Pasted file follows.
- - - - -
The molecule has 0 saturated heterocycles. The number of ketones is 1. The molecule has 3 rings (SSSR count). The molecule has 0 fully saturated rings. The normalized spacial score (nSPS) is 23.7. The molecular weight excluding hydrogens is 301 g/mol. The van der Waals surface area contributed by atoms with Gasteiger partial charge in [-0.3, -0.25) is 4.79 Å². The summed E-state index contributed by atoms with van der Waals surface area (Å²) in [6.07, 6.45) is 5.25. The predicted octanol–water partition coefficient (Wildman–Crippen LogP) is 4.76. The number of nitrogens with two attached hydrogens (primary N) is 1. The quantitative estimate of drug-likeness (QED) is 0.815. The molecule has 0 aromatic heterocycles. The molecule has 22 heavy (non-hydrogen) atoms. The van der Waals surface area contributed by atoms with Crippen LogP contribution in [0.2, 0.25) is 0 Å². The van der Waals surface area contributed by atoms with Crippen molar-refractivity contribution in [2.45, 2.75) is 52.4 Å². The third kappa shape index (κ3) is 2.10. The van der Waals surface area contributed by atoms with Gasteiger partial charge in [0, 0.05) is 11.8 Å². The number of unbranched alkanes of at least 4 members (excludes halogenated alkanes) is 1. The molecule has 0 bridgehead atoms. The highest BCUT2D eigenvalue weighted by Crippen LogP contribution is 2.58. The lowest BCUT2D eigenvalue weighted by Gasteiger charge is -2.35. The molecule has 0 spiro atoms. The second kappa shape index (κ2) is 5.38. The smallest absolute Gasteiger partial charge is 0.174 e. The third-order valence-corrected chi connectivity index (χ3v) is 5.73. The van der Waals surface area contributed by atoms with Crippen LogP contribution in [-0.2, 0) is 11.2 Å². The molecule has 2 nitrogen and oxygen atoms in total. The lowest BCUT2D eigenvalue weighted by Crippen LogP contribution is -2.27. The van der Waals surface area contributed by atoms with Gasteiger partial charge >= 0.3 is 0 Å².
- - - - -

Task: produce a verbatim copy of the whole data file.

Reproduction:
The molecule has 0 saturated heterocycles. The number of ketones is 1. The molecule has 3 rings (SSSR count). The molecule has 0 fully saturated rings. The normalized spacial score (nSPS) is 23.7. The molecular weight excluding hydrogens is 301 g/mol. The van der Waals surface area contributed by atoms with Gasteiger partial charge in [-0.3, -0.25) is 4.79 Å². The summed E-state index contributed by atoms with van der Waals surface area (Å²) in [6.07, 6.45) is 5.25. The predicted octanol–water partition coefficient (Wildman–Crippen LogP) is 4.76. The number of nitrogens with two attached hydrogens (primary N) is 1. The quantitative estimate of drug-likeness (QED) is 0.815. The molecule has 0 aromatic heterocycles. The molecule has 22 heavy (non-hydrogen) atoms. The van der Waals surface area contributed by atoms with Crippen LogP contribution in [0.2, 0.25) is 0 Å². The van der Waals surface area contributed by atoms with Crippen molar-refractivity contribution in [2.45, 2.75) is 52.4 Å². The third kappa shape index (κ3) is 2.10. The van der Waals surface area contributed by atoms with Gasteiger partial charge in [0, 0.05) is 11.8 Å². The number of unbranched alkanes of at least 4 members (excludes halogenated alkanes) is 1. The molecule has 0 bridgehead atoms. The highest BCUT2D eigenvalue weighted by Crippen LogP contribution is 2.58. The lowest BCUT2D eigenvalue weighted by Gasteiger charge is -2.35. The molecule has 0 spiro atoms. The second kappa shape index (κ2) is 5.38. The smallest absolute Gasteiger partial charge is 0.174 e. The third-order valence-corrected chi connectivity index (χ3v) is 5.73. The van der Waals surface area contributed by atoms with Crippen LogP contribution in [-0.2, 0) is 11.2 Å². The molecule has 2 nitrogen and oxygen atoms in total. The lowest BCUT2D eigenvalue weighted by Crippen LogP contribution is -2.27. The van der Waals surface area contributed by atoms with Gasteiger partial charge >= 0.3 is 0 Å².